TALLAHASSEE — The Florida Wildlife Federation has sued Gov. Rick Scott and the Florida Cabinet to stop its recent decision to allow sugar and vegetable farmers to continue leasing state-owned land in the Everglades for another 30 years.
The lawsuit was filed on behalf of the Wildlife Federation by Earthjustice, which represents a coalition of environmental groups in a federal legal challenge to clean-up agricultural pollution. It alleges that the farming has the potential to exacerbate the pollution the state is attempting to clean up and the 30-year deal violates a state law requiring private leases on state lands to serve the public interest.
"This is obviously not in the public interest," said David Guest, lawyer for Earthjustice. "These leases would allow corporate agricultural pollution to continue unabated, and there is no requirement for any additional cleanup. These state leases don't even include any pollution discharge limits to protect the Everglades."
Gaston Cantens, vice president of Florida Crystals, one of the sugar companies that benefits from the lease deal, said the lawsuit will only serve to delay progress in the Everglades.
"The only thing Earthjustice has done since 1988 is file lawsuits and obstruct progress,'' he said. "Our goal is Everglades restoration. Apparently, David Guest's goal is Everglades litigation."
Under the agreed arrangement, the state will renew leases on 14,000 acres of the Everglades Agricultural Area for A. Duda & Sons and Florida Crystals in exchange for land needed for clean-up projects.
The Scott administration rejected suggestions by environmentalists to renegotiate a shorter-term lease that gives the state more flexibility in the event the leased land is needed for future clean-up projects. But South Florida Water Management District officials assured them the land would not be needed, prompting Scott and the Cabinet to reject the requests.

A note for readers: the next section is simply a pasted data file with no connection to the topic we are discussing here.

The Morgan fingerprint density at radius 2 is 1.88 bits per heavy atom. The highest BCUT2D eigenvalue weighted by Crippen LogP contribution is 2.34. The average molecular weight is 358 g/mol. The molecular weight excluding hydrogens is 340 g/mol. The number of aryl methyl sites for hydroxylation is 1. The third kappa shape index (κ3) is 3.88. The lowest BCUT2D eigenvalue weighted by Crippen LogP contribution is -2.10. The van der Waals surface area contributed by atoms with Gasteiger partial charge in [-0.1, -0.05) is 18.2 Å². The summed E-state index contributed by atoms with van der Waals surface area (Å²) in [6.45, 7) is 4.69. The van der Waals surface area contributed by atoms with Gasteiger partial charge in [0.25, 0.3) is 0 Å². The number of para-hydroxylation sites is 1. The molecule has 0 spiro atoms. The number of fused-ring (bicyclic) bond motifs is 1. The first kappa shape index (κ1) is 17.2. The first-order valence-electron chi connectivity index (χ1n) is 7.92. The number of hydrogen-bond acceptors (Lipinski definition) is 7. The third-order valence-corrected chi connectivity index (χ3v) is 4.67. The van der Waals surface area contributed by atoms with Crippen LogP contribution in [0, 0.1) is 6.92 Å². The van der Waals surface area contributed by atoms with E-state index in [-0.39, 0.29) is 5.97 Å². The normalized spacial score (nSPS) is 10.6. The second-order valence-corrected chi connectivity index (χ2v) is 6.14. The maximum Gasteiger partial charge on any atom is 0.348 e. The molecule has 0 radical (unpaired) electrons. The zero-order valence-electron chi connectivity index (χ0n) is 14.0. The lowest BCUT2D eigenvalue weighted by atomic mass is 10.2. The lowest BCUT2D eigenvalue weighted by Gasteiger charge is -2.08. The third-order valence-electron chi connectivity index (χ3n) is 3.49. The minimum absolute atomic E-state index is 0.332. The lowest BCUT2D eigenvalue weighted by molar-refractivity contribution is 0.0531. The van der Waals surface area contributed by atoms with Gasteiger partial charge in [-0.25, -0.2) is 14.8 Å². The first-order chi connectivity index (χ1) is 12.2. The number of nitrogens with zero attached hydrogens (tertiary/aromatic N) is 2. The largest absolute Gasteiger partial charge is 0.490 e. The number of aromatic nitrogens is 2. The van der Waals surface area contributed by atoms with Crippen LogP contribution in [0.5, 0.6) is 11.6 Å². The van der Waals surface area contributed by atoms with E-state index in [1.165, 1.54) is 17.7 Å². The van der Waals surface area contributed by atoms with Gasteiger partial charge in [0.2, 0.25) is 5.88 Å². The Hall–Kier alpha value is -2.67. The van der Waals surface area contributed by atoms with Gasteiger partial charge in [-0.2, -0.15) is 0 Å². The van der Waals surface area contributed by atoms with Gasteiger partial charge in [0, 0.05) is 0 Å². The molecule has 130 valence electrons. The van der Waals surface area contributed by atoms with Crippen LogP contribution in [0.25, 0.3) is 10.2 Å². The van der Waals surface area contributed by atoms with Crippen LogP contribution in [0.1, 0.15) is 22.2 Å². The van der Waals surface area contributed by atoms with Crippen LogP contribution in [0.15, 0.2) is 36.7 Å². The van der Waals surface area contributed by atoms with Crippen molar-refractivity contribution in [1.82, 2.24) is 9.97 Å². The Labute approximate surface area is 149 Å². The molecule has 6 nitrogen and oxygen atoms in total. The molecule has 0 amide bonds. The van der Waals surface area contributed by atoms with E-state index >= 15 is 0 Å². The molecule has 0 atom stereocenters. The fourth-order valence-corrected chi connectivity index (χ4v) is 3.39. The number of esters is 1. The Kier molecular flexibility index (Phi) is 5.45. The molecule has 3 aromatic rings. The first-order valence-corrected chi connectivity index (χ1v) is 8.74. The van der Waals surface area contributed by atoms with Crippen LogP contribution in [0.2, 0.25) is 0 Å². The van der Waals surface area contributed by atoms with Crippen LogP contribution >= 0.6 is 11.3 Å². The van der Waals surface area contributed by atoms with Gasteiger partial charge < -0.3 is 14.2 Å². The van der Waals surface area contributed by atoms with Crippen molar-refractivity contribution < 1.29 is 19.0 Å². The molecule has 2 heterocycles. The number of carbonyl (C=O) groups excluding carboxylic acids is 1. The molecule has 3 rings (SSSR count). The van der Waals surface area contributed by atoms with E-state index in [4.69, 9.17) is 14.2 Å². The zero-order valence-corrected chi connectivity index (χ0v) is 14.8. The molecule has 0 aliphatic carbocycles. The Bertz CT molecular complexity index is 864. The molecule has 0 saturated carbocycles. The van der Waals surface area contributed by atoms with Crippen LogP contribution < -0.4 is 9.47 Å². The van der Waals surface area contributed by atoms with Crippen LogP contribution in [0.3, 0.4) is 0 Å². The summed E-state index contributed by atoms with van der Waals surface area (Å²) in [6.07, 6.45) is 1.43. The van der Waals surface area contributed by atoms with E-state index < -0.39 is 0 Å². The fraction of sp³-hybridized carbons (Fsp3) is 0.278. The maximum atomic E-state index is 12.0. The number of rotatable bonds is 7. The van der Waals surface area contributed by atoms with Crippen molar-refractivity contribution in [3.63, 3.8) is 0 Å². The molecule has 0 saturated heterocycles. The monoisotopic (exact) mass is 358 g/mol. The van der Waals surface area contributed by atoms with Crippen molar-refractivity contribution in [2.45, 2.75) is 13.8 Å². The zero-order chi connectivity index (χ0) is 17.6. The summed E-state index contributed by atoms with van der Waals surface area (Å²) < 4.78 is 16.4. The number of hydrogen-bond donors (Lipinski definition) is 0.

The Department of Environmental Regulation also came to the defense of the Cabinet. In a statement released Thursday, it called the leases "essential for water quality protection in Florida's Everglades and will secure property critical for water storage and protection for the Caloosahatchee River and Estuary."
The leases were first negotiated in 1994 when land from sugar and vegetable operations was being used for Stormwater Treatment Areas — artificial marshes which take up fertilizer before the runoff reaches the delicate Everglades. Rather than the traditional six-year leases, the state agreed to give the companies 20-year leases in exchange for the clean-up efforts. Environmentalists now want the state to impose additional clean-up requirements in exchange for the longer 30-year leases.